His Seville Duck is a glorious baked rice dish with an authentic Andalucian vibe, made salty by olives, smoky by chorizo and sweet by the surprise addition of a soupcon of Seville orange marmalade. I’m on record, and a cracked one at that, as recoiling in horror at the vinicidal potential of duck à l’orange, but this works and it’s pretty fabulous even without the duck: swap the chorizo for a good pinch of smoked paprika, it’s a vegetarian feast. Once the ingredients are combined, it goes into the oven for 40 minutes while you have a well-earned 40 winks, or at least a relaxing copita of chilled manzanilla.

It’s neither risotto nor paella but the combination of soft grains and really bold flavours is irresistible. As is the fact that there is no catch, and you won’t go stir-crazy making it.

Janet Wynne Evans
Fine Wine Editor

BOB ANDREW’S SEVILLE DUCK
Recipe by Bob Andrew, chef at Riverford Organic Farmers

Serves two
• 2 duck legs
• salt and black pepper
• 2 tbsp light olive oil
• 1 large onion, finely diced
• 1 celery stalk, finely diced
• 1 cooking chorizo, 100g approx
• 3 tomatoes, roughly chopped
• 2 garlic cloves, finely sliced
• 1 sprig thyme, leaves only
• a pinch of saffron
• 1 bay leaf
• a pinch of cayenne pepper
• 150g calasparra rice
• 125ml fino sherry
• 2 tbsp marmalade
• 30g black olives
• 500ml hot chicken or duck stock
• a handful of flat-leaf parsley, chopped

• Lightly score the fat on the duck legs. Season with salt and pepper. Put a casserole pan on a medium heat and warm the olive oil. Fry the duck until golden brown on both sides, remove and keep to one side.

• Add the onions and celery to the pan and fry in the duck fat over a gentle heat for ten minutes until soft. Preheat the oven to 180C/350F/gas mark 4.

• Skin the chorizo and break into 1cm chunks. Fry in the pan for 2-3 minutes. Add tomatoes, garlic, thyme saffron, bay and cayenne. Cook for a further 2 minutes before adding the rice. Turn everything gently to mix. Add the sherry and cook until mostly absorbed.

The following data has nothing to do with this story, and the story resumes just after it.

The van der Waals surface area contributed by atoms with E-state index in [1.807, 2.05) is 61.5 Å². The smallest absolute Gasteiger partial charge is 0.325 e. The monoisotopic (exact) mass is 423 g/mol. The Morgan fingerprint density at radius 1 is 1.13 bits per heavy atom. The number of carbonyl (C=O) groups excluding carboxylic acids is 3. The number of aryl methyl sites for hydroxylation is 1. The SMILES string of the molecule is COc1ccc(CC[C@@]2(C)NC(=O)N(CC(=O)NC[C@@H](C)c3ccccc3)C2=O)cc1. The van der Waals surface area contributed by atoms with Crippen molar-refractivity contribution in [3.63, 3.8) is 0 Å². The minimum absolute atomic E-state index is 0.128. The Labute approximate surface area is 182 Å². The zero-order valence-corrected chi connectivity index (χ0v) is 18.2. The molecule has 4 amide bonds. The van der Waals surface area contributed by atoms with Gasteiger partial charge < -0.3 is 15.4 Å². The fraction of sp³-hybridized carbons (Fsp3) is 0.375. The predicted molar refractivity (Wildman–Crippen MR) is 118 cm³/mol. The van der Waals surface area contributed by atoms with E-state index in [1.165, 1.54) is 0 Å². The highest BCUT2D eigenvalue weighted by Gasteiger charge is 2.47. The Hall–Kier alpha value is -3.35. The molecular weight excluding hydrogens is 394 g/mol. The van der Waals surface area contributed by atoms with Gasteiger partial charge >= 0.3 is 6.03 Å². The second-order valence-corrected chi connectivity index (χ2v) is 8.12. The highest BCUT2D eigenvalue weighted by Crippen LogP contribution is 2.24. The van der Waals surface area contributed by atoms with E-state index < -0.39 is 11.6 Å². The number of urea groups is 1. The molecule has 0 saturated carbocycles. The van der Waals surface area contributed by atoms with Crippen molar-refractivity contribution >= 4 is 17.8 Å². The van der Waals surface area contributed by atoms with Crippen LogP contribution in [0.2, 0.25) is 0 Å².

• Gently stir in the marmalade and olives, Pour in the hot stock and bring to a simmer. Tuck the duck into the rice, skin side up. Pop the lid on and bake in the oven until the rice and duck are tender – about 40 minutes. Check the seasoning and garnish with the parsley.

Wine matches
This is a dish of many possibilities, easily adapted to suit just about any bottle that tickles your fancy in the autumn ‘Fuss’ collection.

Served as it is, it’s perfect with Zorzal Garnacha (£6.50) in the Buyers’ Everyday Reds or our other hispanic hero Koyle Carmenère (£7.95) in Premium Reds. It also works with the resolutely foodie Navajas Blanco Crianca (£7.50) in the Premium Whites selection.

But then again, it could come over all Italian, with pancetta, sun-dried tomatoes and basil, topped with grilled bream fillets (Pieralisi’s £7.95 Verdicchio in Premium Whites), seasonally mushroomy like Delia’s (De Morgenzon Chardonnay, £8.95, in Buyers’ Everyday Whites) or even a bit exotic with coconut milk, lemongrass and coriander (The Winery of Good Hope Chardonnay, £6.75, Buyers’ Everyday Whites).

Categories : Wine Without Fuss
Comments (1)

These recipes, while hopefully of use and interest to all, were written with the summer selections of The Society’s Wine Without Fuss subscription scheme particularly in mind. Wine Without Fuss offers regular selections of delicious wines with the minimum of fuss. Why not join the growing band of members who let their Society take the strain, and are regularly glad they do?

Find out more about Wine Without Fuss in a short video on our website.

Janet Wynne Evans

Janet Wynne Evans

Whether it’s holidays, food or wine, finding something that works and resolutely sticking is a natural and understandable policy. Why go trawling the unknown, looking for potentially unpleasant surprises?

A Wine Without Fuss subscription holds no such dangers, of course. This is a corner of the unknown that comes not only with our buying team’s well-documented reputation for unearthing buried treasure, but also with The Society’s guarantee of satisfaction lest any of our selections fail to strike gold.

In fact, it’s about as risk free as any adventure can be, and a new gem could be waiting. Even after over three decades in the wine trade, more than two of them at The Wine Society and at least one on the Wine Without Fuss team, I always find something thought-provoking to inspire me with ideas for the Wine and Dine notes that accompany each case.

Food needn’t fall into a fearful rut either, especially a so-called ‘classic’ dish that, frankly, isn’t. A case in point is lasagne, literally pasta sheets that could be interleaved with anything. However, the word has become synonymous with just one version, properly called lasagne al ragù and stratified with meat and tomato sauce.